When it comes to hockey performance, you need to have the ability to express maximal force in the shortest timeframe possible.
The faster you can express force into the hockey specific planes of motion, the more explosive and powerful you’re going to be on the ice.
The shot is no exception here.
Here’s what we’re going to take a look at today:
- Best Shot Power Exercises
- Using Grip Strength To Improve Your Shot
- 8-Week Grip Strength Training System To Get A Harder Shot
Proper hockey training requires understanding the energy systems and muscle recruitment that is used out on the ice and reverse engineer those steps accordingly so we can train exactly how we need to in order to improve your performance, and not just make you stronger.
For the shot, it very much comes down to your rotational power, posterior chain development, and grip strength.
Understanding the Shot
The fundamentals of improving shot power should revolve around all of the muscles that are loading and exploding during the shot.
Watch any hockey player who is known for his shot, the motion will always begin with the rear leg being loaded, a rotation of the hips and core first backward and then progressively forwards as they fire through the shot through with the arms and lats as the puck explodes off the stick.
In the case of improving the force output of this process; the shot is a low load, high-velocity rotational power movement, and should be trained as such.
Additionally, it is heavily supported by relative strength, specifically in the lats, hips, and core.
In large part, the entire body’s relative strength is important in the shot as it is truly a total body movement depending on many different links in the movement chain.
But, if we are creating a hierarchy of what is going to create the biggest impact in your training, the lats, hips, core, grip are likely to rise right to the top…. with rotational core power being on the top of that totem pole.
Knowledge is power.
You now know what muscles and actions you need to do in order to improve your shot power and take your game to the next level.
Now let’s put some of that knowledge into action and take a look at some of the best exercises to increase your hockey shot power…
The Best Exercises For Increasing Your Shot Power
Wide Grip Pronated Lat Pull-ups
Although I am going to briefly discuss all of your back work here, my favorite exercise in this category to improve shot power is without a doubt the wide grip pronated pull-up (above) as it checks so many boxes:
- Grip strength
- Core strength
- Posterior chain development
- Emphasis on lats
This combination makes this exercise one of the best “bang for the buck” hockey shot power movements in the industry today.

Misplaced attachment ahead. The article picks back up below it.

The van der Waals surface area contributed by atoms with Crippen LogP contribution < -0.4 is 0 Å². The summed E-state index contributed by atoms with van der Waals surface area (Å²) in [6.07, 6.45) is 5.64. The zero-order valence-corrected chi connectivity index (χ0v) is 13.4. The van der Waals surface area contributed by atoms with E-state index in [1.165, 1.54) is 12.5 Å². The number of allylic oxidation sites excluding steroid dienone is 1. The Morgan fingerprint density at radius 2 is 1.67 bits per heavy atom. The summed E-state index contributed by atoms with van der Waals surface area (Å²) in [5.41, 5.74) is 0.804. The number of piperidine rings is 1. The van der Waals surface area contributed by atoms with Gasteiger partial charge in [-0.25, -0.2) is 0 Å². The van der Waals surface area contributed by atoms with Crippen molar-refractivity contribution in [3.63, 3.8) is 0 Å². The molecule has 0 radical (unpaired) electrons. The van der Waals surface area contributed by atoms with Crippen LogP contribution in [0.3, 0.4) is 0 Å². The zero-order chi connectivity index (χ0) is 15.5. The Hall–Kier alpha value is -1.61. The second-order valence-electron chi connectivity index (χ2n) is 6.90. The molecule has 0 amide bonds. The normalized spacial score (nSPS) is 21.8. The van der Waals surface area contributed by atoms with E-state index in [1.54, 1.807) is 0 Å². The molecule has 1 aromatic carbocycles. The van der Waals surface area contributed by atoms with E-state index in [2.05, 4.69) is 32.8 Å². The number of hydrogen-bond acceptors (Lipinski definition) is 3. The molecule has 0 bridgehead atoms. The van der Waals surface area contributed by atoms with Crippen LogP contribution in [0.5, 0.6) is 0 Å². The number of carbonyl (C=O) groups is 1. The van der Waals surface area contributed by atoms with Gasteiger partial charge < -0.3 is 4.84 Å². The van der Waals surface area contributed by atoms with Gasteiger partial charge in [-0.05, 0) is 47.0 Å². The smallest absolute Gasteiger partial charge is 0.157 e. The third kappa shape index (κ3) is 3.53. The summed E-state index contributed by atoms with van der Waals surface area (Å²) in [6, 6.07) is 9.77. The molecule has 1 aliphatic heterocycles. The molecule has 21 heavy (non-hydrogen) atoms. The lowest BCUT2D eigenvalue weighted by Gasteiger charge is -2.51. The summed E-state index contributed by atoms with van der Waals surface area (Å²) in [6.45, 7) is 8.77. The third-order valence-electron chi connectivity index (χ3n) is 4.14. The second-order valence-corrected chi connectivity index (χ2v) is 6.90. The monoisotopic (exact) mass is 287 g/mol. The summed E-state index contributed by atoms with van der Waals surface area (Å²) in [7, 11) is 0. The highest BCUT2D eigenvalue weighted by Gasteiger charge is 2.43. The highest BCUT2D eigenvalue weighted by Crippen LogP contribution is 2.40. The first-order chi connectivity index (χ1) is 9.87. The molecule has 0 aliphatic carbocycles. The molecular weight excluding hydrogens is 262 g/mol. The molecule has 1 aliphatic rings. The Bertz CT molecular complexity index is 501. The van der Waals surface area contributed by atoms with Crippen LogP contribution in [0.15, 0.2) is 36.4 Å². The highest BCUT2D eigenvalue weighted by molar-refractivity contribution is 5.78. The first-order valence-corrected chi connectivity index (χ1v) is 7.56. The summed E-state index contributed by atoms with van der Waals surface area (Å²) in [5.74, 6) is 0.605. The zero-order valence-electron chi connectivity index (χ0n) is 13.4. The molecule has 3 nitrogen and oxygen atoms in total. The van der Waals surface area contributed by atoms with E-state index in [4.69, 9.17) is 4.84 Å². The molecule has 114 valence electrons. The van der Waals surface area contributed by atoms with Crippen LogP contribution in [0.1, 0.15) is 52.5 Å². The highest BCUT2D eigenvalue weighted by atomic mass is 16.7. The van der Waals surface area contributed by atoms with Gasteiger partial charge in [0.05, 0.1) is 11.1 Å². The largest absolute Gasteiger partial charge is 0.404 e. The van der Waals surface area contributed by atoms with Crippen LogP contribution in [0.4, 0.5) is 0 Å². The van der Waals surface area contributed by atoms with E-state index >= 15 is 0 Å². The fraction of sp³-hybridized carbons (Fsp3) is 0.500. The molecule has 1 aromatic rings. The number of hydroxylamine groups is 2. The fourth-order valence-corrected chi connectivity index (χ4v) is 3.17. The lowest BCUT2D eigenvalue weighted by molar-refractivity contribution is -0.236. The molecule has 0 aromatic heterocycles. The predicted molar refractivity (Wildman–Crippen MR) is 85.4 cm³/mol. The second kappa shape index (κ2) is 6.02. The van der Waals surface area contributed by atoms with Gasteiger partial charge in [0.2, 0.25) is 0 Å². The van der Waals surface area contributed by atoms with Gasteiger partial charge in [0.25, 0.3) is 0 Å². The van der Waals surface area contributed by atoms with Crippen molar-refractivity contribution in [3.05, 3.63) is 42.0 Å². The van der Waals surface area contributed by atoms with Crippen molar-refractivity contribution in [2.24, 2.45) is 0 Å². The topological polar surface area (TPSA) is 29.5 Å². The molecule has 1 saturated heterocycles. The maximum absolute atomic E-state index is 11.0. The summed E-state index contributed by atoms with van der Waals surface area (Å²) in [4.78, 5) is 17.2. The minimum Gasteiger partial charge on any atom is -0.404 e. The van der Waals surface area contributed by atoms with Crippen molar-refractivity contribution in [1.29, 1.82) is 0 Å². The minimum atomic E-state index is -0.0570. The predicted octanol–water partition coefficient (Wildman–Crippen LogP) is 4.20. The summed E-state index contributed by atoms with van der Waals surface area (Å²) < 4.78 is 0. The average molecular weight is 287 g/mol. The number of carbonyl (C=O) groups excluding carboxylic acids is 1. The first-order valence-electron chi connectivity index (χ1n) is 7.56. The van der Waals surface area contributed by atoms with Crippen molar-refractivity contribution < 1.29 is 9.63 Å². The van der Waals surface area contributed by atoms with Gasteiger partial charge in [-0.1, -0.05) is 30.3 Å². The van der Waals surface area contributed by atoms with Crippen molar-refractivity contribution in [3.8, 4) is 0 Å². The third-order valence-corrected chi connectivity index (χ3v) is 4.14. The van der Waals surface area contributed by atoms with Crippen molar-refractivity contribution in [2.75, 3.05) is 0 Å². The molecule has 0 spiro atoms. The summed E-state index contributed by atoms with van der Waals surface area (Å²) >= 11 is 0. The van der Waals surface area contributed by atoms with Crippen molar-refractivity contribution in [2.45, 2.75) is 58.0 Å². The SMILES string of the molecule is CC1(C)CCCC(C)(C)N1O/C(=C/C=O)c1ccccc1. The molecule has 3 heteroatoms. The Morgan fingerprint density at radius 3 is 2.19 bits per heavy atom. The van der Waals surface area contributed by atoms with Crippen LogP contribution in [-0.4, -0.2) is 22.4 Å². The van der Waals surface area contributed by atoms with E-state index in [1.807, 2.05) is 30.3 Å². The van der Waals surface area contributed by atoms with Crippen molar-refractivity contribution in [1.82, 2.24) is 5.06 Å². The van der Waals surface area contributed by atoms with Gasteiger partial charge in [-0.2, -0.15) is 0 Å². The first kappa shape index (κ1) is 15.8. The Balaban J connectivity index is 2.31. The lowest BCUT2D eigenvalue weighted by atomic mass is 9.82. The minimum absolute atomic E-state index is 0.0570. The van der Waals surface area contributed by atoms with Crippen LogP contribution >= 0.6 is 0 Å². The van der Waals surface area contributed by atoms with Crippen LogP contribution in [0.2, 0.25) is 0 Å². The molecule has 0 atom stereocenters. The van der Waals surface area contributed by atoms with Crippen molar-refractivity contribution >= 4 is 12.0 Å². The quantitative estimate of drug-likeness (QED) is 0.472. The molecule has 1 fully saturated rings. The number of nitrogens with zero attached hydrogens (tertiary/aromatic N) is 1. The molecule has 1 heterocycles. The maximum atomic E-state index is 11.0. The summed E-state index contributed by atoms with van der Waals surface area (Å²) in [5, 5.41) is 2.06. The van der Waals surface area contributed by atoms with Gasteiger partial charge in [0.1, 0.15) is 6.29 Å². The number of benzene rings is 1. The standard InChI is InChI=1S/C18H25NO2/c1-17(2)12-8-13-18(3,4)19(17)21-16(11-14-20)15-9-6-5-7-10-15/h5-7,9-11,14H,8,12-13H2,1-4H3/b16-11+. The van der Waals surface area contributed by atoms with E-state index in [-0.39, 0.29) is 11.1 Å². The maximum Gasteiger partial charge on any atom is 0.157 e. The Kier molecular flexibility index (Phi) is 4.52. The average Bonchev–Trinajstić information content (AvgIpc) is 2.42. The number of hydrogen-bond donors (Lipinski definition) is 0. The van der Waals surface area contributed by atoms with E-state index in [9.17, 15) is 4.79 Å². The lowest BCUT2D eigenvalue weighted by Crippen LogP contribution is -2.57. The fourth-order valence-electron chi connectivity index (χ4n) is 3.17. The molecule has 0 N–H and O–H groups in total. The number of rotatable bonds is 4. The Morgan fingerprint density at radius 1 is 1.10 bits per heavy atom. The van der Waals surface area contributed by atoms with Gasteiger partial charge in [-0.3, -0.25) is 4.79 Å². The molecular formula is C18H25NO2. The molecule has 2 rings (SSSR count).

With back training, we don’t just stop at the pull-up though…
Because of the many different muscle groups in the back, your workouts need to include an even distribution of both vertical and horizontal pulling exercises as these are all going to play into your shot power.
The best vertical pulling exercises would include all variations of pull-ups, chin-ups, and lat pulldowns.
The best horizontal pulling exercises for hockey players include barbell row, pendlay row, rope face pulls, dumbbell rows, seated cable row variations, and the chest supported row machine.
Due to the wide range of fiber distribution in your back muscles, it is wise to incorporate a range of 6-20 within your programming.*
*This is not to mean your rep range for all workouts should be 6-20, I mean this is the range that is best to work within throughout the year. For example, for one phase your rep range could be at 6-8, but the next could be 18-20.
Medicine Ball Rotational Scoop Toss
Nothing replicates the low load/high-velocity nature of a hockey shot better than medicine ball throw variations.
This is arguably the most sport-specific exercise you could ever use to improve shot power.
Here are some important notes on technique and loading/exploding:
- Rotate your core and trunk so the front of your body turns horizontally as you get your back hip over your foot and load your rear leg
- Push off your back leg directly towards your front leg while simultaneously exploding into trunk rotation throwing the ball towards a wall as hard and as fast as you can
- It’s just as important to be able to control and decelerate the ball as it comes flying back to you. If you have trouble doing this, you need to incorporate some more plank work into your programming because core rigidity is crucially important for injury prevention
- When you do catch the ball, control it, rotate back and load your rear leg again, but pause for 1-2secs before exploding into another throw again
This is how you can best use the medicine ball to improve your shot power.
Don’t forget the pause at the end of the movement as it teaches you to load and explode with all of your force, and not just bang off a bunch of reps.
Think about if you’re in a hockey game, do you get to just fire off 10 slap shots in a row?
Or is it one controlled load and explode effort?
We need to pause so you can focus on creating power, and not rotational speed conditioning.
The deadlift is one of the most popular movements in the entire exercise field.
It incorporates nearly every single muscle in the body and the weight you are able to add to the bar allows for a massive stimulus for muscle strength and power to be created.
This exercise absolutely smashes the glutes, legs, core, arms, grip, and the entire back.
Anything that’s producing whole body power (which includes the hockey shot) will be supported heavily by some good deadlift work.
Do not fall for the claims that it is bad for your back, as this has been debunked in the literature many times over. It’s not the deadlift that is bad, it’s how you perform it.